Are We Really Cognitively Biased?

Many may argue that our exposure to the infinite amount of information on the web has the ability to make us a more a more knowledgeable, understanding, tolerant, educated, and coherent society. But is that really true? How does all of this available information, which is expanding at exponential rates, really affect us and our understanding of the world around us? We are faced with the mounting challenge of categorizing, sorting, and organizing all this information so we can make some sense of it all so that generations to come can learn from it. Google may be the universal leader in organizing information on the web – but that doesn’t necessarily lead to a universal understanding. The growing question is: Does all of this abundant information really change our views and preconceived notions? Interestingly enough, the Centre for Health Informatics from the University of New South Wales researched if people experience cognitive biases while searching for information (in this specific case, medical information), and the results were quite astonishing. The research indicated that people indeed do experience anchoring (maintaining your prior personal beliefs), exposure and order biases while searching for information. Furthermore, these biases do influence the quality of decision making during and after the use of information retrieval systems. With that said, the implications of this study are compelling as it demonstrates that while we may be often drowning in a surplus of information out there, we still maintain our cognitive integrity and are not so vulnerable to taking on different perspectives on any given issue. So if we are biased when it comes to medical information, can we expand it to a broader spectrum and say that in other areas such as politics, business, primary education, or even day to day life – we also experience a form of cognitive biases? For now, we cannot quite say – but surely someone will research this in the future, and it would be interesting to see its results. With all that said, we are all familiar with the phrase: “First impressions are lasting impressions”. Perhaps now, we can say that this old wives tale has some empirical validity to it. When we meet people in person, it’s easier to form first impressions – which usually do form lasting impressions. We can create or damper business opportunities based on the way others perceive us in the first few seconds of meeting us.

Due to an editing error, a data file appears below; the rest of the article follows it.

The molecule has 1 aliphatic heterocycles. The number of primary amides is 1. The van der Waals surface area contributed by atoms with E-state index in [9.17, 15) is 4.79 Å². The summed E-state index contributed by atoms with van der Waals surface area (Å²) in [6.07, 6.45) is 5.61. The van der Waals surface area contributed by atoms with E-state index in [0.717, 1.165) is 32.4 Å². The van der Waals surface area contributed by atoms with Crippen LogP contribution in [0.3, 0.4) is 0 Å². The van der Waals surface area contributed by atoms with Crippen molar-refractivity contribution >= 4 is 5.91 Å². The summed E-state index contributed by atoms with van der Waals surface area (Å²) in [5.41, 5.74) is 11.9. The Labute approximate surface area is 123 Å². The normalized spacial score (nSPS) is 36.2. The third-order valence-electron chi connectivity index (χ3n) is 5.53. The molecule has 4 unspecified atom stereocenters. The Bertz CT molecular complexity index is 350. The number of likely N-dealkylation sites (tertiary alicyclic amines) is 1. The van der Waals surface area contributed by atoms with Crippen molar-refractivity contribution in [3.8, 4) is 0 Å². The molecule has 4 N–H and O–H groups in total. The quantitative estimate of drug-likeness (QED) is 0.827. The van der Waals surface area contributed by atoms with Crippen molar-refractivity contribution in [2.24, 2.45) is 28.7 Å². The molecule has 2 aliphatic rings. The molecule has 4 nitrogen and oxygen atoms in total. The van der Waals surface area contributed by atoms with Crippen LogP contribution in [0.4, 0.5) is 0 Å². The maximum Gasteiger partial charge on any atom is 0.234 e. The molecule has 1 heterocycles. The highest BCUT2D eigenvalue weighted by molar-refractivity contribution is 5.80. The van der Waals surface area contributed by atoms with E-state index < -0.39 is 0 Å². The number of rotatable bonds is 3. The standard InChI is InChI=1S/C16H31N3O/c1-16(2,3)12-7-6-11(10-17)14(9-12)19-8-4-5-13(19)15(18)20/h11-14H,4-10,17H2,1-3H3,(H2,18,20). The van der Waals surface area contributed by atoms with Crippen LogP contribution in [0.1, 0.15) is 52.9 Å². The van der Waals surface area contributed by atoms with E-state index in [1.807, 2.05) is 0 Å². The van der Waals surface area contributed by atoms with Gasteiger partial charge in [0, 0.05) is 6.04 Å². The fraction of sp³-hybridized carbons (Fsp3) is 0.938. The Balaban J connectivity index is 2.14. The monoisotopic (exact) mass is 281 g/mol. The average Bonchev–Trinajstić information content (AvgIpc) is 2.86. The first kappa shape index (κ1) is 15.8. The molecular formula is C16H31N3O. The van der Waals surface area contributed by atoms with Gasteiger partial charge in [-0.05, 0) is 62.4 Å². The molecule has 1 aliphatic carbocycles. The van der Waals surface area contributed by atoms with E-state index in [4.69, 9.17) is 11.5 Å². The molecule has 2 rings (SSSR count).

When was the last time you thought of the “impression” you leave on the web? Can you really be so confident that when someone searches your name, they will have a positive lasting impression? At LookupPage, we bear this very principle in mind – and that’s why we are confident that once you create your personal LookupPage, you won’t have to worry your about reputation on the web. Think of your page, as your personal business card that goes everywhere on the web when someone searches your name.